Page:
Author: multiple Friends of SPUC
Since when is saving for the future a bad thing?
Why does Shakopee Public Utilities have so much in reserves? The answer is actually quite simple. The Commission plans for the future.
Customer demand for water and electricity continues to grow. And that leads to the capital improvement projects required to keep up with that demand. The 2019 Capital Improvement Projects report discusses those projects. It clearly states how much the Commission budgets for those projects over the next five years.
Do you save for the future?
People save for their children’s college educations. They save so that they have reserves in case they have hardships in the future. They even save so they can go on vacations. If you paid off all your debt – mortgage, credit cards, student loans, everything – wouldn’t that be a good thing? Wouldn’t that mean you were managing your money well?
It’s no different for SPUC.
It’s hard to argue otherwise, but when it comes to Shakopee Public Utilities, some argue that the fact that SPUC in effect has “savings” means it’s mismanaged. But it’s quite the opposite. Shakopee Public Utilities has wisely saved for the future – and is currently debt-free. The organization collects the funds necessary for capital improvement projects as fees/charges to new customers. If the City takes over, the likely outcome will be these funds will be used for other purposes. These other projects may not necessarily be things the taxpayers want. But that won’t matter. Because the City will already have the money to fund them – from the SPU reserves.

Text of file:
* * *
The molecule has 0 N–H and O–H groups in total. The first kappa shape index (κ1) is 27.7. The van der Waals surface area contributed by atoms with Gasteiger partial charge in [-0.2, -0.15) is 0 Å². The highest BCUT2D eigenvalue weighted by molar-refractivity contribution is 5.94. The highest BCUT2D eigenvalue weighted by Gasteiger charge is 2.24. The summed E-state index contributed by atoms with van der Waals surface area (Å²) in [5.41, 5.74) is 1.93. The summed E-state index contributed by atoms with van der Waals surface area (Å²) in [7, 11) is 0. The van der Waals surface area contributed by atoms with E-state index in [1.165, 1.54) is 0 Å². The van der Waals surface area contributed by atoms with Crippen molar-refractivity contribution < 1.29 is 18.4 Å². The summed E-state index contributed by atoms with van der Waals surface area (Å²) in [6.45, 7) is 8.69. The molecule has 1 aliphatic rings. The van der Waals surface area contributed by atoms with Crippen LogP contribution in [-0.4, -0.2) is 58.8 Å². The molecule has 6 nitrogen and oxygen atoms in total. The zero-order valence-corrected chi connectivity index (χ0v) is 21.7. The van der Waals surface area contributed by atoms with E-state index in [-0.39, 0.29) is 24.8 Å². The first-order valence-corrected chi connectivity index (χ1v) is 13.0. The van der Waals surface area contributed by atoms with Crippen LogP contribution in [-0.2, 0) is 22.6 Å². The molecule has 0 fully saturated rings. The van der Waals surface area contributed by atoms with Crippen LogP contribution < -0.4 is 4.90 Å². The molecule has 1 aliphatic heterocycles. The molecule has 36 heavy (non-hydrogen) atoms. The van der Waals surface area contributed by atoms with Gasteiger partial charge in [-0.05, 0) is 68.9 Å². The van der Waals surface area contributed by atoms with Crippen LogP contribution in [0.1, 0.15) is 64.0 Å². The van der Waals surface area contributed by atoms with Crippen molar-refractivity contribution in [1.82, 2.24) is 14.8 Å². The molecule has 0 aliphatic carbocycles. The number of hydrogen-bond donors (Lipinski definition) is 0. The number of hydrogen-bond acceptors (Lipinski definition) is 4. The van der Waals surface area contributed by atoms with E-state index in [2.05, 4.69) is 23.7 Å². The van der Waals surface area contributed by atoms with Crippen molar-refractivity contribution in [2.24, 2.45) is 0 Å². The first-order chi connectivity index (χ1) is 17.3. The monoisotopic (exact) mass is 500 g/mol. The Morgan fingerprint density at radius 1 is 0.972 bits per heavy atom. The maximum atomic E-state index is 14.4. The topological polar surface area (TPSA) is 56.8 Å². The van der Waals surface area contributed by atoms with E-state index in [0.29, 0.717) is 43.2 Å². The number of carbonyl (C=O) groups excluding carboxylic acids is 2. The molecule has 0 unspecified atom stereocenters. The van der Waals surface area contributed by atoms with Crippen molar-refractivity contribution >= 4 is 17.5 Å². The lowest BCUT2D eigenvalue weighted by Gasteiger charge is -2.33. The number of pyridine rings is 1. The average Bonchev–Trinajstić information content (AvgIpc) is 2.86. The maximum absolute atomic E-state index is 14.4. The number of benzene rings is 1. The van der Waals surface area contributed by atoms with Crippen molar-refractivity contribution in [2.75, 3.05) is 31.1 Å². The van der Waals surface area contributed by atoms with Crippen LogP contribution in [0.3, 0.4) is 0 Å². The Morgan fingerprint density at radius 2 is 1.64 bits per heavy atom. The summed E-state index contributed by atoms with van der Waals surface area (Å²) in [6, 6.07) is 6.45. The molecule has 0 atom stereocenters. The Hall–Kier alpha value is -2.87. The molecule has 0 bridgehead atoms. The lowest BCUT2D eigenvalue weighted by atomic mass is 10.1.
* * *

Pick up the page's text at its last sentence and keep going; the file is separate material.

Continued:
Without the reserves, when new utilities infrastructure is needed, there won’t be funds to cover it, and it will be paid for by bonding – which is essentially borrowing. This creates debt. As bonds for capital improvement projects are approved, customers will be required to make higher payments to offset the bonded/borrowed amount. This in turn results in higher payments in lieu of taxes (PILOT) fees to the City because for every dollar of increased fees, the city takes its percentage. Currently, it’s 4.4% in PILOT for both water and electric. And if the City has its way, it’ll be 23.77% of every dollar ratepayers pay for their water usage!
Don’t let the City use SPU reserves as if it’s a line of credit.
This will result in a “win-win” for the City. But it’s “lose-lose” for the ratepayers and taxpayers who will be paying higher fees to cover the debt. Vote NO and save SPUC.